If interest rates are low when a bond reaches its maturity date or the issuer calls the bond, the investor could be left with lower yielding reinvestment options and a possible reduction in cash flow.
Inflation (purchasing power)
If prices rise at a higher rate than investment returns, your money buys less in the future. The risk is greatest if the bond has a long time until maturity.
Market and event
Outside situations that influence the market could have a negative impact on the price or value of your investment.
Find and buy Treasury securities.
New-issue Treasuries are sold through an auction process by the U.S. Treasury on a regular basis. See the schedule below for date information.
Treasury auction schedule
The Federal Reserve regularly modifies auction dates. Below is a typical Treasury auction schedule.
|4-week t-bill||Every Tuesday|
|13- to 26-week t-bill||Every Monday|
|52-week t-bill||Usually late each month|
|2-year notes||Usually late each month|
|3-year notes||Usually first half of each month|
|5-year notes||Usually late each month|
|7-year notes||Usually late each month|
|10-year notes||Every month|
|30-year notes||Every month|
(All dates subject to change)
Take advantage of resources to help you make decisions.
Talk to a specialist
Get assistance from over 100 Schwab Fixed Income Specialists, who draw on an average of over 21 years of experience.2
Do the research
Access commentary that provides you with greater insight.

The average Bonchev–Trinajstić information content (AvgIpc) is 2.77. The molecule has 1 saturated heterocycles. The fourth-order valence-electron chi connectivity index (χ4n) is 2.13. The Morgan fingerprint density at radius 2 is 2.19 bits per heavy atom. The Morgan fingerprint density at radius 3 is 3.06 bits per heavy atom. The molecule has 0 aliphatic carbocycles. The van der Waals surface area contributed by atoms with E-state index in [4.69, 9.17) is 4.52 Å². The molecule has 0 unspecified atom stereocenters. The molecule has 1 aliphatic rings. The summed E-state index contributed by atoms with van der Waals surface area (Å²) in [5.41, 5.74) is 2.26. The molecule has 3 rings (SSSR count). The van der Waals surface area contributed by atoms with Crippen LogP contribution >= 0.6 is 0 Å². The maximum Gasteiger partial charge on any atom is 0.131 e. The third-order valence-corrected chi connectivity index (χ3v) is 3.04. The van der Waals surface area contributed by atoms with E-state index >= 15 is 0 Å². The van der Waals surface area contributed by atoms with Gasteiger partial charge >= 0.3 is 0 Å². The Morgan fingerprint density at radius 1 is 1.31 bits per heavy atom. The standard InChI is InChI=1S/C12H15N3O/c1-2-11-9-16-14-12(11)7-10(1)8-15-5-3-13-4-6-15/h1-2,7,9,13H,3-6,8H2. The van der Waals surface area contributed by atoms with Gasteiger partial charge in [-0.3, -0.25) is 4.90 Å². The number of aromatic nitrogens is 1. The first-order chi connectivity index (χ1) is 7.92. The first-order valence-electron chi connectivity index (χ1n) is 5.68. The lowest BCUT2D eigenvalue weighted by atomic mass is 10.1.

Attend a workshop
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1. As of December 2015.
2. As of January 2016.
Fixed income securities are subject to increased loss of principal during periods of rising interest rates. Fixed income investments are subject to various other risks, including changes in credit quality, market valuations, liquidity, prepayments, early redemption, corporate events, tax ramifications, and other factors.
Treasury Inflation-Protected Securities (TIPS) are inflation-linked securities issued by the U.S. government whose principal value is adjusted periodically in accordance with the rise and fall in the inflation rate. Thus, the dividend amount payable is also impacted by variations in the inflation rate, as it is based upon the principal value of the bond. It may fluctuate up or down. Repayment at maturity is guaranteed by the U.S. government and may be adjusted for inflation to become the greater of the original face amount at issuance or that face amount plus an adjustment for inflation.
Income may be subject to the alternative minimum tax (AMT), and capital appreciation from discounted bonds may be subject to state or local taxes. Capital gains are not exempt from federal income tax.
Schwab reserves the right to act as principal on any bond transaction. In secondary market principal transactions, the price will be subject to our standard markup in the case of purchases and markdown in the case of sales, and may also include a profit to Schwab in the form of a bid-ask spread. When trading as principal, Schwab may also be holding the security in its own account prior to selling it to you and, therefore, may make (or lose) money depending on whether the price of the security has risen or fallen while Schwab has held it.
This information is not intended to be a substitute for specific individualized tax, legal, or investment planning advice. Where specific advice is necessary or appropriate, Schwab recommends consultation with a qualified tax advisor, CPA, financial planner, or investment manager.
The Schwab Center for Financial Research is a division of Charles Schwab & Co., Inc.